Plastic Free July

As Plastic Free July has now come to an end, I thought I'd a little post about what the movement really means to me, and what my main takeaways have been from participating in it this past month.

Plastic Free July is a great time to evaluate our own plastic use, and how it affects the environment. We might find that we've become a bit more reliant on convenient products, and it serves as a good reminder of why we do what we do. We might find that we learn new things about why plastic is so harmful, and how we can make changes to avoid it. Whatever we do, it's so important to try and take those messages beyond July, and try to apply them year-round.

For me, it's mainly served as a reminder as to why we try to avoid plastics in this household, and I've been sharing lots of things on my social media pages (Facebook & Instagram) and I've had loads of really good, positive feedback on these posts.

The biggest problems with plastics are that they take such a long time - decades and in some instances centuries - to break down, and when they do start to break down, they leave microplastics behind; they release toxic chemicals, and create them, fossil fuels are often needed. They are often cheap, convenient, and seen as durable, but all in all the durability often depends on what it is. Plastic toys are a particularly good example of something that in theory should be durable, but often break quite quickly.

Anything we can do to reduce our plastic use, and also ensure it's disposed of correctly, helps.

Here are few points that have really stuck with me throughout this past month -

  1. We aren't perfect - In fact, it would be incredibly difficult for us to live perfectly sustainable lives, as the very act of being alive has an impact on the planet. When it comes to cutting back on plastic though, it's so ingrained in our lives, that sometimes it's unavoidable.

  2. Start small - If you start to think "from next week NO MORE plastic" it might get a little overwhelming, and even potentially expensive, and put you off. Start by doing a plastic audit, and work your way through the list, little by little.

  3. Use the plastic you have - If you have a bathroom cabinet filled with plastic packaged goods such as shower gels and shampoos, and the like, use it up first, or at the very least pass it on to someone who will appreciate it, like a shelter or food bank, or even a friend in need. It defeats the purpose to just throw it in the bin. The same goes for reusing containers, or other forms of packaging for refilling at refill shops.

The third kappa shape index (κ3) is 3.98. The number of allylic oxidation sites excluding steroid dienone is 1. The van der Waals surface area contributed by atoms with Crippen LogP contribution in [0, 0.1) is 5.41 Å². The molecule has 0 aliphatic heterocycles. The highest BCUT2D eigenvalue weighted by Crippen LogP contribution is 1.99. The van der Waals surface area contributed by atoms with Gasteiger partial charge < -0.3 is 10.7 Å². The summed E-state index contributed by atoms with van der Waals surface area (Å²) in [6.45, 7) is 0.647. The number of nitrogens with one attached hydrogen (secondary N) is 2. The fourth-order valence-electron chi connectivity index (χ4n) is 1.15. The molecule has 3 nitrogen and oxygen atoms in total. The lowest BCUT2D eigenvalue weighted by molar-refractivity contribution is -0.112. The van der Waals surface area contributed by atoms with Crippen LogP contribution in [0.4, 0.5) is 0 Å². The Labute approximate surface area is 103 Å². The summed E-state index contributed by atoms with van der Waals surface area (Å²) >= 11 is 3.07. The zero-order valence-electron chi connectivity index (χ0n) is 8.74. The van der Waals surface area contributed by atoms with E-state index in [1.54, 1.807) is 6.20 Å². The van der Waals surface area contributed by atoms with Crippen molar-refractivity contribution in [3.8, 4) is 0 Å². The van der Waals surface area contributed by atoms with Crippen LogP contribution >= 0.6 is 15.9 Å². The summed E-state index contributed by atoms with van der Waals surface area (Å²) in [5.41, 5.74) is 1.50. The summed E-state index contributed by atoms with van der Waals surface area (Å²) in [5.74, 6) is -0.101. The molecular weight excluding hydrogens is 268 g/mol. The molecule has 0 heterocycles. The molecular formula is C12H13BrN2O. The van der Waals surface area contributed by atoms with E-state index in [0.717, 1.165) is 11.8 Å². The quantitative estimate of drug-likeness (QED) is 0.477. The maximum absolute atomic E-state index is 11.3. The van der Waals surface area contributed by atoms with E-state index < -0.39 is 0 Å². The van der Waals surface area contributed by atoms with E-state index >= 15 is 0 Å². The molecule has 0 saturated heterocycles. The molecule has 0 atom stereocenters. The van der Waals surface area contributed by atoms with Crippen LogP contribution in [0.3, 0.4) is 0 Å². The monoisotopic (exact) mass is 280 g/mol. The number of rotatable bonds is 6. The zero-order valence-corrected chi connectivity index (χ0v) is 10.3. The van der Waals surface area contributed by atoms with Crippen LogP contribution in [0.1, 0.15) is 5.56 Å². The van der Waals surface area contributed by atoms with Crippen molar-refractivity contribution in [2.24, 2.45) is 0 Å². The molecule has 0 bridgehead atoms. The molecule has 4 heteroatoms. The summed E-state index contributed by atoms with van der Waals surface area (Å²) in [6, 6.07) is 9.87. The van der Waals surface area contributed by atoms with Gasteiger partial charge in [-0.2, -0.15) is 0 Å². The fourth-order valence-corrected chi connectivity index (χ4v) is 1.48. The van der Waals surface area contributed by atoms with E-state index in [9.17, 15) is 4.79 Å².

4. Clue up on recycling - Just because it says it's recyclable, doesn't always mean your local recycling facility will accept it. Don't just assume and wishcycle, check first if you are even the tiniest bit unsure. Also, it's worth noting that there are some symbols on the packaging that make them appear to be recyclable but they actually aren't.

  5. Hidden Plastics - it's terrifying how many things contain plastic, like chewing gum, clothes, and nail varnish. If you're trying to make some serious progress in plastic reduction, look into these lesser-known plastic-containing items.

  6. Don't judge - Or give unsolicited advice, for that matter. It's so easy for us to look at someone and think "how can they use *insert plastic item here* don't they know about *insert non-plastic alternative here*" but what we need to remember is that we don't know that person's circumstances. If they ask you for advice on finding an alternative, then by all means offer said advice, but otherwise, stay out of it.

  7. Shop second hand - This is a great rule of thumb for most shopping purposes, but in particular, if you need to buy something that does use plastic, see if you can get it second-hand. This is particularly good where toys are concerned!

  8. Try not to worry - This goes hand in hand with not being perfect. If there is a swap you've struggled to make, but you're painfully aware of, try to think about why you haven't made it. Is the alternative too expensive? Have you tried a couple of alternatives and they haven't worked for you? Maybe the alternative just isn't accessible to you? Maybe you aren't aware of an alternative? Maybe your health means you aren't able to use an alternative? Whatever the reason, try not to dwell on it too much. As long as you are doing what you can, where you can, that's what matters.

  9. Look out for recycling schemes - For items that aren't able to go in common household recycling, look for things like Terrcycle, or recycling schemes at the supermarket.

I could go on, but I think those are the most important ones!

I also wanted to share a few resources that are helpful when it comes down to reducing plastic, and disposing of plastic correctly -

Recycling Symbols

Hidden Plastics

Recycling Mistakes

Plastic Facts

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